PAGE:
O fecundity of the spirit and immensity of the universe!
His body! The dreamed-of release, the shattering of grace crossed with new violence!
The sight, the sight of him! all the ancient kneeling and suffering lifted in his wake.
His day! the abolition of all resonant and surging suffering in more intense music.
His footstep! migrations more vast than ancient invasions.
O him and us! pride more benevolent than wasted charities.
O world! and the clear song of new misfortunes!
He has known us all and loved us all. Let us, on this winter night, from cape to cape, from the tumultuous pole to the castle, from the crowd to the beach, from glance to glance, our strengths and feelings numb, learn to hail him and see him, and send him back, and under the tides and at the summit of snowy deserts, follow his seeing, his breathing, his body, his day.
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Fabliau of Florida by Wallace Stevens
Wallace Stevens
Barque of phosphor
On the palmy beach,

Move outward into heaven,
Into the alabasters
And night blues.

Foam and cloud are one.
Sultry moon-monsters
Are dissolving.

Fill your black hull
With white moonlight.

There will never be an end
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Sea-Heroes by H.D.
Crash on crash of the sea,
straining to wreck men; sea-boards, continents,
raging against the world, furious,
stay at last, for against your fury
and your mad fight,
the line of heroes stands, godlike:

Akroneos, Oknolos, Elatreus,
helm-of-boat, loosener-of-helm, dweller-by-sea,
Nauteus, sea-man,
Prumneos, stern-of-ship,
Agchilalos, sea-girt,
Elatreus, oar-shaft:
lover-of-the-sea, lover-of-the-sea-ebb,
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Love Song by Henry Dumas
Henry Dumas
I have to adore the earth:

The wind must have heard
your voice once.
It echoes and sings like you.

The soil must have tasted
you once.
It is laden with your scent.
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Some San Francisco Poems: Sections 1-4 by George Oppen
George Oppen

Moving over the hills, crossing the irrigation
canals perfect and profuse in the mountains the
streams of women and men walking under the high-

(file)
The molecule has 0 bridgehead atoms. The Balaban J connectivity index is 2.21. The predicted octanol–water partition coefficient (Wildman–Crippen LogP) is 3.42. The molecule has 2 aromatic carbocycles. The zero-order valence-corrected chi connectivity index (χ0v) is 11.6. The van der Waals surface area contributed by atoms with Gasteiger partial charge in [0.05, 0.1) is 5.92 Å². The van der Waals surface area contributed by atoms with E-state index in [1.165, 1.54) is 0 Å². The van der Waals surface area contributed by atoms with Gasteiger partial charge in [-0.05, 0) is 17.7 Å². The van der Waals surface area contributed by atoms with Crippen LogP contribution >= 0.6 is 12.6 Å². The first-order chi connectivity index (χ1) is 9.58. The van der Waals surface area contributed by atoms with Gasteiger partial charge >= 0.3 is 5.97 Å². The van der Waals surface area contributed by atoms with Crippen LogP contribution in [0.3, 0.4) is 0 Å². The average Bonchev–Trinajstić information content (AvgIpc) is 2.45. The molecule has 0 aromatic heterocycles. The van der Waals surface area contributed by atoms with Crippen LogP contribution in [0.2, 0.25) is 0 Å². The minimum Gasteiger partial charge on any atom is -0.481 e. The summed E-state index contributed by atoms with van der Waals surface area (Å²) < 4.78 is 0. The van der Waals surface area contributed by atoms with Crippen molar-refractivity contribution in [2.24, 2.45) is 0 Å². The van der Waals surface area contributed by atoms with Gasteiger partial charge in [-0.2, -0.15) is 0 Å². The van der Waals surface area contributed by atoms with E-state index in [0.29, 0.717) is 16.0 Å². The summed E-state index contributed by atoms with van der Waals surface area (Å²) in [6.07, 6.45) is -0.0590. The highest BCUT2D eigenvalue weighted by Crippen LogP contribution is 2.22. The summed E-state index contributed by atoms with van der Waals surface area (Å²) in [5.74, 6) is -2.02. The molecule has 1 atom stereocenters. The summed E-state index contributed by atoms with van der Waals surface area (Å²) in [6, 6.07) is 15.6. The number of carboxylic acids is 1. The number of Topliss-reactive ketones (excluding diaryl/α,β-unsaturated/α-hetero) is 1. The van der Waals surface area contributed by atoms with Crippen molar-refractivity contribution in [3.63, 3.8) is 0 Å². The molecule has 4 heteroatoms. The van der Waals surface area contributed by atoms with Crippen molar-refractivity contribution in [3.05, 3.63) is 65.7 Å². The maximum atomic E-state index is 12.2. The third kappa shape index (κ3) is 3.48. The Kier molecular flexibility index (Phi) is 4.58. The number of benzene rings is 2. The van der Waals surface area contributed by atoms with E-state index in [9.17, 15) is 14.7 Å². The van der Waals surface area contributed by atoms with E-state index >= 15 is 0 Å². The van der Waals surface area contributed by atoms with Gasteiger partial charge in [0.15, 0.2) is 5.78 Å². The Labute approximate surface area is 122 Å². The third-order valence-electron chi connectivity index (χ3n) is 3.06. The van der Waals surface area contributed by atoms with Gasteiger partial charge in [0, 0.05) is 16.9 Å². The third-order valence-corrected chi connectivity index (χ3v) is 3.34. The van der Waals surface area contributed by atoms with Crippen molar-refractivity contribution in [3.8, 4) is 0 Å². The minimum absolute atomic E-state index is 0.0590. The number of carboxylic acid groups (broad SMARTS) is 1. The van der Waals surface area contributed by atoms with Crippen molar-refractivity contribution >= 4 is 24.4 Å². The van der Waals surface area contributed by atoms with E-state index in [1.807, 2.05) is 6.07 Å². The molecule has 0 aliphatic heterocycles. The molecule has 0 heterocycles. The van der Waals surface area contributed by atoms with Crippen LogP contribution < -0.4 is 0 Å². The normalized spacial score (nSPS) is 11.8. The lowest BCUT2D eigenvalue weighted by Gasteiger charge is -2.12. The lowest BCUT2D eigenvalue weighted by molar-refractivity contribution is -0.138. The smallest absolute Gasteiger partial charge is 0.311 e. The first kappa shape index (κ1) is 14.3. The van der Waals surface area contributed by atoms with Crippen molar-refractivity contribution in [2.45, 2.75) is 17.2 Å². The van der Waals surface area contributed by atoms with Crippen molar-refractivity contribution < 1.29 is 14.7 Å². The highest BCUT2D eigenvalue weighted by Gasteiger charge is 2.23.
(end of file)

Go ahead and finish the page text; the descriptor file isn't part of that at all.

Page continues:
tension wires over the brown hills

in the multiple world of the fly’s
multiple eye the songs they go to hear on
this occasion are no one’s own
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Shipwreck in Haven, Part Five by Keith Waldrop
Keith Waldrop
after this, the cold more intense, and the night comes rapidly up
angels in the fall
around a tongue of land, free from trees
awakened by feeling a heavy weight on your feet, something that seems inert and motionless
awestruck manner, as though you expected to find some strange presence behind you
coming through the diamond-paned bay window of your sanctum
a crimson-flowered silk dressing gown, the folds of which I could now describe
deathly pallor overspreading
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from Light: Winter by Inger Christensen
Inger Christensen
Winter is out for a lot this year
the beach already is stiff
all will be one will be one this year
wings and ice will be one in the world
all will be changed in the world:
the boat will hear its steps on the ice
the war will hear its war on the ice
the woman will hear her hour on the ice
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from By the Well of Living and Seeing, Part II, Section 1: “Leaving the beach on a Sunday in a streetcar” by Charles Reznikoff
Charles Reznikoff
Leaving the beach on a Sunday in a streetcar
a family of three—mother, son and daughter:
the mother, well on in the thirties, blond hair, worried face;
the son, twelve years of age or so, seated opposite,
and the daughter, about eight or nine, beside her.
The boy was blond, too; a good-looking little fellow
with dreamy eyes. The little girl was quite plain;
mouth pulled down at the corners,
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Rhode Island by William Meredith
William Meredith
Here at the seashore they use the clouds over & over
again, like the rented animals in Aïda.
In the late morning the land breeze
turns and now the extras are driving
all the white elephants the other way.
What language are these children shouting in?
He is lying on the beach listening.

The sand knocks like glass, struck by bare heels.
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Along with Youth by Ernest M. Hemingway
Ernest M. Hemingway
A porcupine skin,
Stiff with bad tanning,
It must have ended somewhere.
Stuffed horned owl
Yellow eyed;
Chuck-wills-widow on a biassed twig
Sooted with dust.
Piles of old magazines,
Drawers of boy’s letters